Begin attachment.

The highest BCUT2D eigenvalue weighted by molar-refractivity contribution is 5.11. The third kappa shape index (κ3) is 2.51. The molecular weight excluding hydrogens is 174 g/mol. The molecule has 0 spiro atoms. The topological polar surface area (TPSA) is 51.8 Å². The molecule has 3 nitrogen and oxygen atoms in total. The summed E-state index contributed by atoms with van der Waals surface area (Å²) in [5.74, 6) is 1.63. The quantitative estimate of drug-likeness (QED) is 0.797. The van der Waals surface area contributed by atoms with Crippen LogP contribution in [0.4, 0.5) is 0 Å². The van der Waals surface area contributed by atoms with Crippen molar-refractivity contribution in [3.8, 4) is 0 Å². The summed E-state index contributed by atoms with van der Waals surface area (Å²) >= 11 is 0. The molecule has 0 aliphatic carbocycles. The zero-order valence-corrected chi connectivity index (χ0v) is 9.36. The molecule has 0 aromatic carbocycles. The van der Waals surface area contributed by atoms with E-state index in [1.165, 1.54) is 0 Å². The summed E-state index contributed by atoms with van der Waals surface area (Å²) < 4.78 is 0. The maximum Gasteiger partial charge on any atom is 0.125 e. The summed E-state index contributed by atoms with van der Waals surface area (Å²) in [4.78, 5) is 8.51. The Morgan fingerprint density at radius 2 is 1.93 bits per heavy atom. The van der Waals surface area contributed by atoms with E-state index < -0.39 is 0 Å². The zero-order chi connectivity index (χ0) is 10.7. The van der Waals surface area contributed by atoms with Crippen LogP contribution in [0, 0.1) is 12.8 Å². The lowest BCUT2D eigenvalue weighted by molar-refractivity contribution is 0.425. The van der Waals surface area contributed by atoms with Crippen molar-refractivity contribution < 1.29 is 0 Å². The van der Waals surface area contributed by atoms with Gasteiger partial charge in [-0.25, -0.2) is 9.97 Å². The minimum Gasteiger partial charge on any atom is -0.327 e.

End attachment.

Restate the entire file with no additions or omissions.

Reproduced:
The highest BCUT2D eigenvalue weighted by molar-refractivity contribution is 5.11. The third kappa shape index (κ3) is 2.51. The molecular weight excluding hydrogens is 174 g/mol. The molecule has 0 spiro atoms. The topological polar surface area (TPSA) is 51.8 Å². The molecule has 3 nitrogen and oxygen atoms in total. The summed E-state index contributed by atoms with van der Waals surface area (Å²) in [5.74, 6) is 1.63. The quantitative estimate of drug-likeness (QED) is 0.797. The van der Waals surface area contributed by atoms with Crippen LogP contribution in [0.4, 0.5) is 0 Å². The van der Waals surface area contributed by atoms with Crippen molar-refractivity contribution in [3.8, 4) is 0 Å². The summed E-state index contributed by atoms with van der Waals surface area (Å²) >= 11 is 0. The molecule has 0 aliphatic carbocycles. The zero-order valence-corrected chi connectivity index (χ0v) is 9.36. The molecule has 0 aromatic carbocycles. The van der Waals surface area contributed by atoms with E-state index in [1.165, 1.54) is 0 Å². The summed E-state index contributed by atoms with van der Waals surface area (Å²) < 4.78 is 0. The maximum Gasteiger partial charge on any atom is 0.125 e. The summed E-state index contributed by atoms with van der Waals surface area (Å²) in [4.78, 5) is 8.51. The Morgan fingerprint density at radius 2 is 1.93 bits per heavy atom. The van der Waals surface area contributed by atoms with E-state index < -0.39 is 0 Å². The zero-order chi connectivity index (χ0) is 10.7. The van der Waals surface area contributed by atoms with Crippen LogP contribution in [0, 0.1) is 12.8 Å². The lowest BCUT2D eigenvalue weighted by molar-refractivity contribution is 0.425. The van der Waals surface area contributed by atoms with Crippen molar-refractivity contribution < 1.29 is 0 Å². The van der Waals surface area contributed by atoms with Gasteiger partial charge in [-0.25, -0.2) is 9.97 Å². The minimum Gasteiger partial charge on any atom is -0.327 e.